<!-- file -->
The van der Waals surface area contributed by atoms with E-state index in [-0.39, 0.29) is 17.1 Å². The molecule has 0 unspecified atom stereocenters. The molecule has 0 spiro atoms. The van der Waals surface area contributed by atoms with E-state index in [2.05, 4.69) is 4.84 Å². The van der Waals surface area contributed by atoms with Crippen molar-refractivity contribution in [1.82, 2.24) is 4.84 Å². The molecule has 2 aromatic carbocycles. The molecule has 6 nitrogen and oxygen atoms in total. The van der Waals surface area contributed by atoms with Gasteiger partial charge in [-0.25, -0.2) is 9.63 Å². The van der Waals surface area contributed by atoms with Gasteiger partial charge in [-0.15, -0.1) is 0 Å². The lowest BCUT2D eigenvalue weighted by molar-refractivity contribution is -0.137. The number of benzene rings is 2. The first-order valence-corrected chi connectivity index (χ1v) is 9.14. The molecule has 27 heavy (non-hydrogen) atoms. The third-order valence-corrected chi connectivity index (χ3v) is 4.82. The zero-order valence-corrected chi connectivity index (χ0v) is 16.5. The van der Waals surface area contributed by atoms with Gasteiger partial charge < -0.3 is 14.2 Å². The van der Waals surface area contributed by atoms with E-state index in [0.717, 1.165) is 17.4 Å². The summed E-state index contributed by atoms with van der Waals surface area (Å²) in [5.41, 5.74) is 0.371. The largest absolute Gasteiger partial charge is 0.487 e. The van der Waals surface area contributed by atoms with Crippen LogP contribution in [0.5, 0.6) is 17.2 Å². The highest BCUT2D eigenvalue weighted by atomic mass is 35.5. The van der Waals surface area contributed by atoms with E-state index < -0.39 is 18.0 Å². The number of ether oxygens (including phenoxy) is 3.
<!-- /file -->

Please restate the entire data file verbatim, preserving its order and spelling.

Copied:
The van der Waals surface area contributed by atoms with E-state index in [-0.39, 0.29) is 17.1 Å². The molecule has 0 unspecified atom stereocenters. The molecule has 0 spiro atoms. The van der Waals surface area contributed by atoms with E-state index in [2.05, 4.69) is 4.84 Å². The van der Waals surface area contributed by atoms with Crippen molar-refractivity contribution in [1.82, 2.24) is 4.84 Å². The molecule has 2 aromatic carbocycles. The molecule has 6 nitrogen and oxygen atoms in total. The van der Waals surface area contributed by atoms with Gasteiger partial charge in [-0.25, -0.2) is 9.63 Å². The van der Waals surface area contributed by atoms with Gasteiger partial charge in [-0.15, -0.1) is 0 Å². The lowest BCUT2D eigenvalue weighted by molar-refractivity contribution is -0.137. The number of benzene rings is 2. The first-order valence-corrected chi connectivity index (χ1v) is 9.14. The molecule has 27 heavy (non-hydrogen) atoms. The third-order valence-corrected chi connectivity index (χ3v) is 4.82. The zero-order valence-corrected chi connectivity index (χ0v) is 16.5. The van der Waals surface area contributed by atoms with Gasteiger partial charge < -0.3 is 14.2 Å². The van der Waals surface area contributed by atoms with E-state index in [0.717, 1.165) is 17.4 Å². The summed E-state index contributed by atoms with van der Waals surface area (Å²) in [5.41, 5.74) is 0.371. The largest absolute Gasteiger partial charge is 0.487 e. The van der Waals surface area contributed by atoms with Crippen LogP contribution in [0.5, 0.6) is 17.2 Å². The highest BCUT2D eigenvalue weighted by atomic mass is 35.5. The van der Waals surface area contributed by atoms with E-state index < -0.39 is 18.0 Å². The number of ether oxygens (including phenoxy) is 3.